TRAVERSE CITY — Kelly Ann Boyce won’t be home for Thanksgiving.
She usually spent today’s holiday in Frankfort joking and laughing with her parents, family and loved ones. Sometimes, she filled up on pre-dinner snacks and wine before she even sat down to the formal dinner table.
This year, Boyce’s family will gather for their first Thanksgiving since a hit-and-run motorist killed the Traverse city woman early July 5, a crime that remains unsolved. Her sister Nicole Nostrandt doesn’t know to what extent the family’s loss will change what always was an easy-going gathering.
“There’s going to feel like there’s an empty spot at the table,” Nostrandt said.
The investigation into Boyce’s death has significantly diminished in the months since a motorist struck her down as she pedaled her bicycle to her Washington Street home. Her killer’s vehicle dragged a screaming Boyce for more than a block.
Traverse City Police Department Detective Sgt. Jim Bussell said four detectives are assigned to the case part-time, down from 11 who worked full-time at the height of the investigation in the summer. He said the past two months yielded no significant leads or potential suspects, though tips continue to trickle in.
“We still are getting one or two tips a week at this point,” Bussell said.
Bussell speaks with Boyce’s mother every week and gives her updates. He shares the family’s concern the trail will go cold.
“Certainly, we realize it’s a possibility, but that’s not really the biggest concern,” he said. “The biggest concern is to find out who did this and bring them to justice.”
Nostrandt said the family looks on the Thanksgiving holiday with mixed emotions.
“We’re thankful for the years we had with her and the memories, but someone took her from us. Not knowing who or why is horrible,” she said.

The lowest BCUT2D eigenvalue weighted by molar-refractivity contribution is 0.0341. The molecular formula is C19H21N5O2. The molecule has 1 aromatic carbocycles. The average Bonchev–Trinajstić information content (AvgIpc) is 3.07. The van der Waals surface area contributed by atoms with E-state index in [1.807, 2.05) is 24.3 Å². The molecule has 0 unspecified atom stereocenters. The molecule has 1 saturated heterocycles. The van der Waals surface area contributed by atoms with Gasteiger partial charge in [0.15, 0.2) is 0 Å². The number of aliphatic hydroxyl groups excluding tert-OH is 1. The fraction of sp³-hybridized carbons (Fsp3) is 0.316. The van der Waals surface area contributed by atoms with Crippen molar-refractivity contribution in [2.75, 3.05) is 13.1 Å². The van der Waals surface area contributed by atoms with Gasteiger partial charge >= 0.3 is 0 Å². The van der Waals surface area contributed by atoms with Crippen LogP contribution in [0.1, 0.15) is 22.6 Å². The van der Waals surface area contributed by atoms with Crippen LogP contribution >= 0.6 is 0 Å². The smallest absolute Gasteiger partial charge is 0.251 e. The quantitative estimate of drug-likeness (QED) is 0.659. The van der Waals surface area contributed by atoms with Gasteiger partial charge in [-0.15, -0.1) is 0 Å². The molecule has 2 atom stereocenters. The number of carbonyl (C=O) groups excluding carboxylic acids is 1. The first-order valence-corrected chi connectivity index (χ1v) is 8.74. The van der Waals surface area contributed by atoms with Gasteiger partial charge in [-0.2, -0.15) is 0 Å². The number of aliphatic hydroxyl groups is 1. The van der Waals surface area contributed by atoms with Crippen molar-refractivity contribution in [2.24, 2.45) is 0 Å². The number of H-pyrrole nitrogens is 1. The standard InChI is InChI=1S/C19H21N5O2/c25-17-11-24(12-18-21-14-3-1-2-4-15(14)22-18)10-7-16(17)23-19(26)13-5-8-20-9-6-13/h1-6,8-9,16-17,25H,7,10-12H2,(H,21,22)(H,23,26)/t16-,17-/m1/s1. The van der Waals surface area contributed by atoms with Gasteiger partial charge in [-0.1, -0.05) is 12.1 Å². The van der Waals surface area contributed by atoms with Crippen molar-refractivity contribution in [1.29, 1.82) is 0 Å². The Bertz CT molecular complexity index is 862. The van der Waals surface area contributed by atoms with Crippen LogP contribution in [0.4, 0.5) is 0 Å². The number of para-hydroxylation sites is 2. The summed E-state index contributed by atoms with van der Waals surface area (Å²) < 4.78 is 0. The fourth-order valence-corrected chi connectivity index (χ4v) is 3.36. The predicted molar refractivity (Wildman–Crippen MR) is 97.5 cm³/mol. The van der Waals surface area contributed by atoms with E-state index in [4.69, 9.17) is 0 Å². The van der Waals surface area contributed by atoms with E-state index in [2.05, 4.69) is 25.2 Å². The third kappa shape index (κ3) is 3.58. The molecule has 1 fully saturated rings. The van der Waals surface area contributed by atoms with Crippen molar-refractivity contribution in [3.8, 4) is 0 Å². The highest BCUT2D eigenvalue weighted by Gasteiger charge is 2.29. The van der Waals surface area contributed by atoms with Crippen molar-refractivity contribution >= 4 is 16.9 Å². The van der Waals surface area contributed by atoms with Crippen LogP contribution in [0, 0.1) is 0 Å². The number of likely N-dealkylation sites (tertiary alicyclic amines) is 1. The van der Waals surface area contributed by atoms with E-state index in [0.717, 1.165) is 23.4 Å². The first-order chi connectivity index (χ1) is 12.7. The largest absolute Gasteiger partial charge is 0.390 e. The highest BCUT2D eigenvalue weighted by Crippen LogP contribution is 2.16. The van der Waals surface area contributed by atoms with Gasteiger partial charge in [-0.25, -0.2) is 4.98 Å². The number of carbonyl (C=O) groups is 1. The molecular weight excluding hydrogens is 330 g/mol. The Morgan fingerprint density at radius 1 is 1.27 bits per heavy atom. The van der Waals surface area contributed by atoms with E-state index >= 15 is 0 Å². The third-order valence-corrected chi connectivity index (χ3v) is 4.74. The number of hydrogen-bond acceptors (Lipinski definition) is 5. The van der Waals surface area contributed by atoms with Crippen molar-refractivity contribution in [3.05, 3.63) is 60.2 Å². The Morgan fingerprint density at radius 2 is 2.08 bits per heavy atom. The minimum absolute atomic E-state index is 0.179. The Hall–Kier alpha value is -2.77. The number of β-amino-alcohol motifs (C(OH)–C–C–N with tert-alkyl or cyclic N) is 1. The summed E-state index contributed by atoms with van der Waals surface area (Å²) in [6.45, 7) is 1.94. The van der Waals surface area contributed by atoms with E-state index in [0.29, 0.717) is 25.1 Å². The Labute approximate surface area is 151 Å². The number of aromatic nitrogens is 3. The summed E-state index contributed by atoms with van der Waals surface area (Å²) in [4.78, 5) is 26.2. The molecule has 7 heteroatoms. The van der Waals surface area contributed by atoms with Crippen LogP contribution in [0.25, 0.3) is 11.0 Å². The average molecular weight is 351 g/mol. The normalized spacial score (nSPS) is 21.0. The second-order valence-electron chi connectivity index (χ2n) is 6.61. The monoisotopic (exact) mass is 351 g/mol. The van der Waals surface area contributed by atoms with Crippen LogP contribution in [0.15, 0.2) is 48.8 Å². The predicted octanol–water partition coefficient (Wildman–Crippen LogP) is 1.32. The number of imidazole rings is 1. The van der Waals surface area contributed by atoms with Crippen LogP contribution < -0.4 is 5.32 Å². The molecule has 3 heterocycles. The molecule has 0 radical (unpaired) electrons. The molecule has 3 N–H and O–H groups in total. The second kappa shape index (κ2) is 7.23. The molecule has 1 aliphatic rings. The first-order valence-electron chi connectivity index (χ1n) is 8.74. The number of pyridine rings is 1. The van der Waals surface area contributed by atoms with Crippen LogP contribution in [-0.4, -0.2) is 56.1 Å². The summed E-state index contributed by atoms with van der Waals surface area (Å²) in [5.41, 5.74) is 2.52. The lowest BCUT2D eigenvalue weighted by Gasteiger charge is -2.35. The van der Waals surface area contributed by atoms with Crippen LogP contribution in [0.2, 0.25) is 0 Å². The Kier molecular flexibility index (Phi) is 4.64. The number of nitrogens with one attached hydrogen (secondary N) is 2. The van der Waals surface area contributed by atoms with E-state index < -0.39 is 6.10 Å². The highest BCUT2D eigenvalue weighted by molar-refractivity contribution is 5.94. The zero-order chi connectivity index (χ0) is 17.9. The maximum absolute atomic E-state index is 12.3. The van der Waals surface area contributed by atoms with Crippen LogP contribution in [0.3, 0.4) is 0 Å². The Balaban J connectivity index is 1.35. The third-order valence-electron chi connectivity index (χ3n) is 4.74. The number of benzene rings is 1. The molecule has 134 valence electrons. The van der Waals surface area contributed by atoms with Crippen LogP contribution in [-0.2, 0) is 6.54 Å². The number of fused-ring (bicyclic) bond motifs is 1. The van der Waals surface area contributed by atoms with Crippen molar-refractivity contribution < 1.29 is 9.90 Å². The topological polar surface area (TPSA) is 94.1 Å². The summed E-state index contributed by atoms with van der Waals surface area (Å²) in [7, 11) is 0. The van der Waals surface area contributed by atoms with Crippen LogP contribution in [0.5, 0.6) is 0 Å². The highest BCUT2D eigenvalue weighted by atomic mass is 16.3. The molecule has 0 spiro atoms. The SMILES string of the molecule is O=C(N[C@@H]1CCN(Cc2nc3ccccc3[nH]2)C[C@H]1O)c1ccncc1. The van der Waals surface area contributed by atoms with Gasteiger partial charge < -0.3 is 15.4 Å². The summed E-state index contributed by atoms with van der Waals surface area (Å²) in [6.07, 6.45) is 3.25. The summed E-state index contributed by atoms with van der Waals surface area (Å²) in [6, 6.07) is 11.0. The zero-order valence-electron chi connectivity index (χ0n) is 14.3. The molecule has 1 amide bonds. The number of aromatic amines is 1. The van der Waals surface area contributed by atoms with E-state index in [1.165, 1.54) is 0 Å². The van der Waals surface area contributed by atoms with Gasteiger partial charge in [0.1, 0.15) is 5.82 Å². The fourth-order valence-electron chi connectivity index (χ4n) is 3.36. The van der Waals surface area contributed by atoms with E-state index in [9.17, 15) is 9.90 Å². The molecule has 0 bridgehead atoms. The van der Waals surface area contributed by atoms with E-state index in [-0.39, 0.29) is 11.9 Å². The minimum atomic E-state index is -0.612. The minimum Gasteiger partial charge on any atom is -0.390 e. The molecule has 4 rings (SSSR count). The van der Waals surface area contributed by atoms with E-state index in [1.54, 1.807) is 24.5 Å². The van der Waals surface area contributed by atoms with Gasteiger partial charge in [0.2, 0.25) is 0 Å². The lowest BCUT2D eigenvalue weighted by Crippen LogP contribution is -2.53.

Police developed several potential suspects, but eventually discounted each one, including a once-promising tip about a man who split his time between Traverse City and Alpena. Bussell said detectives aren’t using bar receipts and hotel bills collected from the July 4 holiday weekend to develop a suspect, but instead set them aside for use after a strong suspect is identified.
Witnesses described seeing a dark pickup truck or sport-utility vehicle speed away from the scene, and most of the 660 tips police received so far relate to similar vehicles. Police don’t discount those tips, but stress the most important ones may concern somebody talking about their potential role in the crime.
“I think at this point, just kept your ears open,” Bussell said. “If you hear anybody talking or notice a significant change in behavior with somebody who had the opportunity to be in area at the time, then report it to us.”
Boyce’s family continue to keep the case alive through Facebook posts, billboards and posters throughout town, but Nostrandt said they fear keeping public attention on the case is turning into an uphill struggle.
“You feel you’re banging your head on the wall. I feel people are forgetting and we don’t want them to forget,” she said. “... (The police) need tips. It’s narrowed way down and the leads they have aren’t going anywhere.”
One reminder of Boyce’s death will remain out of the public’s sight until after winter. Nostrandt said the family removed a white “ghost bike” and makeshift memorial erected at the Railroad Street alleyway where Boyce lay dying to help the city with snow removal. The bicycle will return in the spring and the family looks to dedicate a more-permanent memorial in the form of a bench or park pavilion.
A $50,000 reward remains in place for information leading to Boyce’s killer. Members of the public with information are asked to contact the Traverse City Police Department at 231-995-5152 or the anonymous tip line at 231-947-TIPS (8477).